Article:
Influenza Information and Prevention
[This page is preserved for historical and reference purposes only. The information contained on it may no longer be current.]
In recent weeks, you've probably heard about the spread of the swine flu illness. Cases of the disease (officially called the H1N1 virus) have recently been confirmed in Wisconsin. As in all situations of this nature, the UW Colleges works closely in conjunction with local and state health officials to receive information and react to a developing situation.
Public agencies have been actively preparing for the potential of a pandemic for a number of years, and there are plans and procedures in place to ensure an effective response, particularly if the situation changes over time.
If you have flu-like symptoms, stay at home and contact your physician. Symptoms include:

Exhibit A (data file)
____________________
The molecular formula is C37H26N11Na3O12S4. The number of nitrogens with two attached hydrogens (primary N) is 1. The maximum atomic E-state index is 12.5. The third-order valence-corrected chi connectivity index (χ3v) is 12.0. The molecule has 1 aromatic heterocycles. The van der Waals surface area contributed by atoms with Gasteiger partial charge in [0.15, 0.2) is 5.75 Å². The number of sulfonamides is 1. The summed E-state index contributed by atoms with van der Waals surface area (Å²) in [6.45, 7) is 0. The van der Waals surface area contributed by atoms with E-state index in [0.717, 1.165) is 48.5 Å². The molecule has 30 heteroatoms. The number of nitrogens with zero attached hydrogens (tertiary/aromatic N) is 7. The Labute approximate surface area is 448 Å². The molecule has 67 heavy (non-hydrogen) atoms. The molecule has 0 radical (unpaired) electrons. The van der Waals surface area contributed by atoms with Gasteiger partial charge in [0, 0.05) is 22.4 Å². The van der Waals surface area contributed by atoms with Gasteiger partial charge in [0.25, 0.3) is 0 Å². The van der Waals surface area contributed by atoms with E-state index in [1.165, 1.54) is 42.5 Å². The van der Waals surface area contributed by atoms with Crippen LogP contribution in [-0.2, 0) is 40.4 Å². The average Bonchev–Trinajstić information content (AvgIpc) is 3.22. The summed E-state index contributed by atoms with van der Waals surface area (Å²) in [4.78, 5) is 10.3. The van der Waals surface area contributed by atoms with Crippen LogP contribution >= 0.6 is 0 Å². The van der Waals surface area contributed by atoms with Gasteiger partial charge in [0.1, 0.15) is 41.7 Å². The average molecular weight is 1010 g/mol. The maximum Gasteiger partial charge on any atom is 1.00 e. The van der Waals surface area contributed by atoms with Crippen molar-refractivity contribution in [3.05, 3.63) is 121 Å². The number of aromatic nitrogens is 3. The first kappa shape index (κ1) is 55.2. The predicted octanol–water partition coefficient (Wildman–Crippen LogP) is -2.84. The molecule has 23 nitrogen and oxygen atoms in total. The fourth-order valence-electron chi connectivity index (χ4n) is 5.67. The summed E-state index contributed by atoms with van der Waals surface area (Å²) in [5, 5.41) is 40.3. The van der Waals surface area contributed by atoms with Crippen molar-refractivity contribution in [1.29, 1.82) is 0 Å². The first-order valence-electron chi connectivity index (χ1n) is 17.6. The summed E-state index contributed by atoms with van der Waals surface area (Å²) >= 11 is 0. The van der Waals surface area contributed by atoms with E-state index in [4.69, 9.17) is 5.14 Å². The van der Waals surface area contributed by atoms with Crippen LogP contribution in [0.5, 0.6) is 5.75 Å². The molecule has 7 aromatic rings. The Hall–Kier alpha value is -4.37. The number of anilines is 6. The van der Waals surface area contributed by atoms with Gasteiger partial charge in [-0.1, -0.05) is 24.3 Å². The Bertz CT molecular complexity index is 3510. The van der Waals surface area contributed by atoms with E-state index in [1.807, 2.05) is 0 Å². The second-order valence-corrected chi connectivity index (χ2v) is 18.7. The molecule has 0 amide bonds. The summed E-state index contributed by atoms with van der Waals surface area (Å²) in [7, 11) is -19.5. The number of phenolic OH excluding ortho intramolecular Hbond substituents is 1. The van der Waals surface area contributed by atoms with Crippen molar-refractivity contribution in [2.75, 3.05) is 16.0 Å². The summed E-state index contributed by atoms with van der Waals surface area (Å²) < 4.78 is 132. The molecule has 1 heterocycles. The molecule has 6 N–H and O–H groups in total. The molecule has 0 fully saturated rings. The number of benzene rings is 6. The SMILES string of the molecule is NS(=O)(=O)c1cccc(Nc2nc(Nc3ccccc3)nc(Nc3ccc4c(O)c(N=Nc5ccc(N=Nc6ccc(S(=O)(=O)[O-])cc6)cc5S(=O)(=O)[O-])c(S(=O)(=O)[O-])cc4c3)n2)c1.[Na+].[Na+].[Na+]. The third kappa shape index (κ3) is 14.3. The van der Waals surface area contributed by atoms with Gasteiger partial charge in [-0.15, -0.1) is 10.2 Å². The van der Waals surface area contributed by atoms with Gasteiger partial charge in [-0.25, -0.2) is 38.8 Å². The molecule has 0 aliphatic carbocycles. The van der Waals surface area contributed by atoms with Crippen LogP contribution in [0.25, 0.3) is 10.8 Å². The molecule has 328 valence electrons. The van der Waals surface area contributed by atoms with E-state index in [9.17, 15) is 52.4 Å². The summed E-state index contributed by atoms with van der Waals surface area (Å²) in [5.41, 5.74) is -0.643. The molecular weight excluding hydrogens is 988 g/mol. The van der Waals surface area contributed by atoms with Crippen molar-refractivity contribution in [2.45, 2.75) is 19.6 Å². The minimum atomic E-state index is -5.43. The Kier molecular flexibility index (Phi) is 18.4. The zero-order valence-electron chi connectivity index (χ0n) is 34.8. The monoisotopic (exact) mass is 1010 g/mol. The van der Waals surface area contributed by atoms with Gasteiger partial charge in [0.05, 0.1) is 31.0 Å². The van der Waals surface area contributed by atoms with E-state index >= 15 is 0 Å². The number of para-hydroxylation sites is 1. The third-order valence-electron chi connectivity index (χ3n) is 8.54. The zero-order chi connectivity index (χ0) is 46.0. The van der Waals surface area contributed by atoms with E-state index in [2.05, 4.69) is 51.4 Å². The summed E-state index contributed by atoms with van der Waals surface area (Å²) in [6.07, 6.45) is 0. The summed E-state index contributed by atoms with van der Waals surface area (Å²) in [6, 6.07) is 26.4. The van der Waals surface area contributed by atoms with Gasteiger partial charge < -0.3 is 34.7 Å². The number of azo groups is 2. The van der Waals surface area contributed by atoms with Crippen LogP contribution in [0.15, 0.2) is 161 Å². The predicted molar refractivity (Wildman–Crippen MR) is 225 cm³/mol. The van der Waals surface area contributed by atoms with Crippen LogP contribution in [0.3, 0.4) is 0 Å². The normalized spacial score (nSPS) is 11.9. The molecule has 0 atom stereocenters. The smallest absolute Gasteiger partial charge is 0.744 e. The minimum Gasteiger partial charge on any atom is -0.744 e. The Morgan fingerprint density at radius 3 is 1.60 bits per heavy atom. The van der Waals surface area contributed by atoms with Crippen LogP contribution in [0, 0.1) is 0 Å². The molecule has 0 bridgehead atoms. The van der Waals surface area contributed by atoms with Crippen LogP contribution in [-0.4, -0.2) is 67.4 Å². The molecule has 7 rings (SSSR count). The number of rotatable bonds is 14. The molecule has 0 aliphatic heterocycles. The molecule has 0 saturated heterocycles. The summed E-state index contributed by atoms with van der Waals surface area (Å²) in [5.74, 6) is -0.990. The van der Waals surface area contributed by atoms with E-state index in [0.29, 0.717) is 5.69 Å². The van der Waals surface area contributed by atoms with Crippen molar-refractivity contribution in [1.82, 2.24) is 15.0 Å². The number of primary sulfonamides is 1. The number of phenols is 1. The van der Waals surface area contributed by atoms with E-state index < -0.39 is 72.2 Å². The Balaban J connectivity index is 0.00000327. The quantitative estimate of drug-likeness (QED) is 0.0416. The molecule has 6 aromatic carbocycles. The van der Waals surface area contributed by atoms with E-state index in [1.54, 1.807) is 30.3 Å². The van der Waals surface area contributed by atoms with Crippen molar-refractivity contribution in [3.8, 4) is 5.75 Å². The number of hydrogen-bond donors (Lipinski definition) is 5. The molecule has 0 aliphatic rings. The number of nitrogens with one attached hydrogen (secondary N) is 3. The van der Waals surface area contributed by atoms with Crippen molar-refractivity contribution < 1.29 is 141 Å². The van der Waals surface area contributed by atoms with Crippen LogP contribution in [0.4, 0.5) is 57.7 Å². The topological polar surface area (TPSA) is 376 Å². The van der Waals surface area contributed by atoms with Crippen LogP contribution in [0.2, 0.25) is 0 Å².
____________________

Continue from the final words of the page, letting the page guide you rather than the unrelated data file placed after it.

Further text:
- fever greater than 100 degrees
- body aches
- sore throat
- respiratory congestion
- and in some cases, diarrhea and vomiting
Also, influenza is thought to spread mainly person-to-person through coughing or sneezing of infected people. There are many things you can do to prevent getting and spreading influenza:
- Cover your nose and mouth with a tissue when you cough or sneeze. Throw the tissue in the trash after you use it.
- Wash your hands often with soap and water, especially after you cough or sneeze. Alcohol-based hand cleaners are also effective.
- Avoid touching your eyes, nose or mouth. Germs spread that way.
- If you get sick, CDC recommends that you stay home from work or school and limit contact with others to keep from infecting them.
- H1N1 Vaccination Clinics - For UWFOX students, employees and their families only
- Wisconsin's Pandemic Flu Resource for the most up-to-date information in Wisconsin
- Centers for Disease Control swine flu information
- Centers for Disease Control travel warning discouraging all non-essential travel to Mexico
- Swine flu FAQ from World Health Organization
- Pandemic Flu - U.S. government site for pandemic flu information
- Wisconsin Public Radio and Television stories on Swine Flu Influenza
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